Ransomware is making a come back, but it's nothing new. In fact, it's been around for awhile. What is it? It's a type of malware that can essentially lock up a computer. Of course if that was all it did, then it would probably have a different name. Ransomware not only locks up the computer that it infects but, as the name implies, it also demands a ransom. In most cases, the computer suddenly becomes unresponsive and then a screen appears stating that the operator has been involved in some illegal or illicit activity and must pay to have the computer unlocked.
Most malware can be completely wiped from a computer or completely prevented with a couple of pieces of software. In many cases everything can be put back to the way it was before the attack. However, that's not always the case with this particular type of malware. There are versions of this malware that actually encrypt all of the files that it infected making it near impossible if not completely impossible to get the files back. Why? Because the encryption key needed to unlock all of those files is sitting on the hacker's computer. That means that the ransom would have to be paid in hopes that the hacker will actually send the key. Oddly enough, there are reports of people receiving the key after they have paid the ransom. What does all this mean? Be careful and take some precautionary measures.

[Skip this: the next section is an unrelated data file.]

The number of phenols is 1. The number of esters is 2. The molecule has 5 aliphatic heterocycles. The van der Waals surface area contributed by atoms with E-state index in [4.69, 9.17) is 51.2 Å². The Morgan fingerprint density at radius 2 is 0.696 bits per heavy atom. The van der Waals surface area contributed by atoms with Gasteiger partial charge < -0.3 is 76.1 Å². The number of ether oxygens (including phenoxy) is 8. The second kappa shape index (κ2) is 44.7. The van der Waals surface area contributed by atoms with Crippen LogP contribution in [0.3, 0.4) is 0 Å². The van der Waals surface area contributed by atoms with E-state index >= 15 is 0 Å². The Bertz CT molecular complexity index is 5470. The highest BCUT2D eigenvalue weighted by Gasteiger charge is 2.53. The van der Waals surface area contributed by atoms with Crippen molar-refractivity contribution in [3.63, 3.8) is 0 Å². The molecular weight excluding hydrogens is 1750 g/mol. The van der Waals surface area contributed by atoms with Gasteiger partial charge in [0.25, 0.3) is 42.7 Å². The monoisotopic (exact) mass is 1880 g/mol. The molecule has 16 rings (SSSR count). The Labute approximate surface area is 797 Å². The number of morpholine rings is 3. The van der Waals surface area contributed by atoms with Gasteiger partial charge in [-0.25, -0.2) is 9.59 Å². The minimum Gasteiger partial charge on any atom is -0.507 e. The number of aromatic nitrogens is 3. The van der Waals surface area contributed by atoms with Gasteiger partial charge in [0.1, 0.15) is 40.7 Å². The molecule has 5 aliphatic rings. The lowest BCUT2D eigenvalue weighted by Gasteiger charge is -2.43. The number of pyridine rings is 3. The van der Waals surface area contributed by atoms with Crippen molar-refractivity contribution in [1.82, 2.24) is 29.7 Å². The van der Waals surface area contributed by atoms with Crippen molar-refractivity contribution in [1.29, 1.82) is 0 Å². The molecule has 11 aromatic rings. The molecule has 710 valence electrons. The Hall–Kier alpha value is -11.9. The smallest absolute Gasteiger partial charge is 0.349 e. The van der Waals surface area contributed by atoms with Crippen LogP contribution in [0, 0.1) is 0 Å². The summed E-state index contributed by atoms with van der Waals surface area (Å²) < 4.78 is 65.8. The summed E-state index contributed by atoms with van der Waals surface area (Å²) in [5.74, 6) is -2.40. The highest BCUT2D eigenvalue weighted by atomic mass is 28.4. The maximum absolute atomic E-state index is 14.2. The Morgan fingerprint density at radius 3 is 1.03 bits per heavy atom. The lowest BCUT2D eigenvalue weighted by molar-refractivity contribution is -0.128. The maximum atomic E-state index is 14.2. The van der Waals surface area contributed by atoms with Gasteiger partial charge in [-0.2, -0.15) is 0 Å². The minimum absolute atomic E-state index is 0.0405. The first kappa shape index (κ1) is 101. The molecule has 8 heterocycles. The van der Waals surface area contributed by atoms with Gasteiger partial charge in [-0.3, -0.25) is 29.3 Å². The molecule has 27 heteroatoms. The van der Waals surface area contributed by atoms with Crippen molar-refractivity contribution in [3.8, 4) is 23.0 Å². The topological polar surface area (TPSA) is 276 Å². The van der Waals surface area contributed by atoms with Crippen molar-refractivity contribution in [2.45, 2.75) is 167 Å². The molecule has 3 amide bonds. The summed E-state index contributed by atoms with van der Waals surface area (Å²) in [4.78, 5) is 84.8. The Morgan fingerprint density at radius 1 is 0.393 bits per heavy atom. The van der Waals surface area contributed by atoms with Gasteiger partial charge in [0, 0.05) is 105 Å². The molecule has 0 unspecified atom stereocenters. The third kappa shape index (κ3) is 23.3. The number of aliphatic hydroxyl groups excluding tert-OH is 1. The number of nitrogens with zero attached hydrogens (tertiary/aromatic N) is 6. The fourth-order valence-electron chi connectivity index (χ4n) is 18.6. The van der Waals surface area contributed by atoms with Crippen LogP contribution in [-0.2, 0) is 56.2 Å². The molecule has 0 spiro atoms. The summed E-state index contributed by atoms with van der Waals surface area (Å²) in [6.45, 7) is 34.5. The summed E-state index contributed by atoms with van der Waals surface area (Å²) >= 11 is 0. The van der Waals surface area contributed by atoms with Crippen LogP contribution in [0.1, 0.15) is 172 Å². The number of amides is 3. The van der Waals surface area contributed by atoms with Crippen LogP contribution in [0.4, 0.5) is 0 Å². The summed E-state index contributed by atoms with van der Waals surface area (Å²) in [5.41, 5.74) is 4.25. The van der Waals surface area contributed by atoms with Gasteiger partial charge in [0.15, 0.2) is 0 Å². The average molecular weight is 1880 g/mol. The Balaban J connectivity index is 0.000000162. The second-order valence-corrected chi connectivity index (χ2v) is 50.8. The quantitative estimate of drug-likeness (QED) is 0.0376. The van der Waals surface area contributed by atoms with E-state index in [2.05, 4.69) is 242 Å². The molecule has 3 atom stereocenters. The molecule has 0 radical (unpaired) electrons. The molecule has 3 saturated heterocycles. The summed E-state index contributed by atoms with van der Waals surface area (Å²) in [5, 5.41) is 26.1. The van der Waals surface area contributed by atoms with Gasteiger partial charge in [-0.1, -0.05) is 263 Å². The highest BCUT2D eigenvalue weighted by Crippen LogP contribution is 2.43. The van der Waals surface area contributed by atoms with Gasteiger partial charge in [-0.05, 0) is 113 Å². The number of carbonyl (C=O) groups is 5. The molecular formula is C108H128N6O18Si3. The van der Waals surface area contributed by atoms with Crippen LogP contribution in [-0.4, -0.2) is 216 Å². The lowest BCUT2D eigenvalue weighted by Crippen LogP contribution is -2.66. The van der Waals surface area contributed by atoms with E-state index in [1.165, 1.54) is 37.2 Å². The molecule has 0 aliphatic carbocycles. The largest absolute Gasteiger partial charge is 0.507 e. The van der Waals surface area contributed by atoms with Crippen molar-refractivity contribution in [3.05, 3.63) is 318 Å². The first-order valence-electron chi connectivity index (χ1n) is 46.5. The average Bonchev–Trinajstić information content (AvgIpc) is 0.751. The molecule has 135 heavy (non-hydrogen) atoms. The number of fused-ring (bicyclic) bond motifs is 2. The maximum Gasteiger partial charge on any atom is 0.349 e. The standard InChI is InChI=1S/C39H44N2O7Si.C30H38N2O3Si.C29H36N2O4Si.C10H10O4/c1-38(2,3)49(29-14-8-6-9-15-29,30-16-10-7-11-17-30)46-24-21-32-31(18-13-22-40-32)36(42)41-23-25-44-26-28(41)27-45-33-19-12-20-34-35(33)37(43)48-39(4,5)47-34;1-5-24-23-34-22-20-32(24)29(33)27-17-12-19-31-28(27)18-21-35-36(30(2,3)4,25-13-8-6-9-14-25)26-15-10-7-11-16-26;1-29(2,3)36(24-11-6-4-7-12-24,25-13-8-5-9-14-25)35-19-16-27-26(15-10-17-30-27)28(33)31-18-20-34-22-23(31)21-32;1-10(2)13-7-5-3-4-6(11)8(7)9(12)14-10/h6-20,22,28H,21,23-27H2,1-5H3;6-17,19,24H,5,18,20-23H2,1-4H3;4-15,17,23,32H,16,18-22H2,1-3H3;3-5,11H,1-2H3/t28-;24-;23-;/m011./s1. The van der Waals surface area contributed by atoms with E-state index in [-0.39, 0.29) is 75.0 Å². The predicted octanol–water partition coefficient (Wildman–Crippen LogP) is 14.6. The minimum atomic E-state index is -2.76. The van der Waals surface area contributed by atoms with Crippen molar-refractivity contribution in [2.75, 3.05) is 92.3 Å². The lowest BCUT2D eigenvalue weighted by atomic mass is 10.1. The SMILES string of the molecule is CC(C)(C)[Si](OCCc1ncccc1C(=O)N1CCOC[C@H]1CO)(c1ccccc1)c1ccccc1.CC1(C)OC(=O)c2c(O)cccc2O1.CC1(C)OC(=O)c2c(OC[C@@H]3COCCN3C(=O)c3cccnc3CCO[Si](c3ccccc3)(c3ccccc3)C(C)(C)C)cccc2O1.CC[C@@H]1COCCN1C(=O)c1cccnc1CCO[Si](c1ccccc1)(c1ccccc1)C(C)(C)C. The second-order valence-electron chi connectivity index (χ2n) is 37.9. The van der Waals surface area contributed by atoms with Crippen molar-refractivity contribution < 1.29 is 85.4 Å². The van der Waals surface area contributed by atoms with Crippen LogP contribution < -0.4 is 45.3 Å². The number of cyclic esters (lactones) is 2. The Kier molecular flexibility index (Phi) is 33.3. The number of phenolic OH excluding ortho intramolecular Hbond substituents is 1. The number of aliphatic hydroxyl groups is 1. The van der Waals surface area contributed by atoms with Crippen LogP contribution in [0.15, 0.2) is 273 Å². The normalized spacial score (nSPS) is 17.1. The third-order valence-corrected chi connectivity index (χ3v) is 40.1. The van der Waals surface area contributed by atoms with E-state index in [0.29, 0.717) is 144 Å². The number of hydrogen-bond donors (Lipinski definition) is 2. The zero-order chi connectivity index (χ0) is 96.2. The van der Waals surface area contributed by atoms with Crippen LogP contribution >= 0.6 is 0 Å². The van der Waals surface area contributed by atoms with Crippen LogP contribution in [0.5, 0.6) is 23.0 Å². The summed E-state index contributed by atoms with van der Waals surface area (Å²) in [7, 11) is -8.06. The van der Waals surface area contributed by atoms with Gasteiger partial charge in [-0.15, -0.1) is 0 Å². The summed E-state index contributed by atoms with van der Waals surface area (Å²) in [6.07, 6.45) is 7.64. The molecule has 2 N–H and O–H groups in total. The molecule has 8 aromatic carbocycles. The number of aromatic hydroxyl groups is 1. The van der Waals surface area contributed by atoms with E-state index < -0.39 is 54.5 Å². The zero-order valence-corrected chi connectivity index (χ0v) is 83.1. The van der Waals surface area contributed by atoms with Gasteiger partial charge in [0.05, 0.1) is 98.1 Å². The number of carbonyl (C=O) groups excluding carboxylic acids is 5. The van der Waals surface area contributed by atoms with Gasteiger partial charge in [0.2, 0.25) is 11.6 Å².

Here are some of the precautionary measures we recommend:
1: Beware of links. Never click on links that are either not recognized or that can not be trusted. Companies like Pandora who survive because of advertisers probably have enough safeguards to stop these threats from embedding themselves, but what about your personal email?
2: Have virus and malware protection. We can't stress this enough. Virus and malware protection is a drop in the bucket as far as expenses are concerned. Especially considering the fact that a new hard drive will most certainly cost more than the virus software. Also, keep this protection updated. It's not a sure fire way to stop every attack, but it's a great preventative measure.
3: Keep security plugins updated. Microsoft doesn't like these viruses and malware programs any more than you or I, so they're trying to stop the attacks from ever happening. Between security plugins and virus and malware protection the computer should be covered.
4: Back Ups! Back up the computer everyday. We recommend a service like Carbonite, which backups in real time, or a simple external/jump drive will do the trick. Carbonite will back up your files and, with some form of an external drive, a copy of your entire computer (all your software, files, and the operating system) can be made. This way all files can be accessed through Carbonite, if the computer needs to go offsite for someone to repair the damage, and if there's a complete copy of the drive, then the drive can be wiped and reloaded with the uninfected files. Note: the second option can be a little more complicated, so make sure to talk with a computer professional if you're uncertain about the process.
Protecting a computer from everything isn't possible, but these preventative measures should protect a computer from most threats. As a final note, cutting down on the time that a computer is connected to the internet also helps because it cant be attacked if it isn't on... When possible, turn off any non-essential computers at night, which will in turn conserve energy and save money!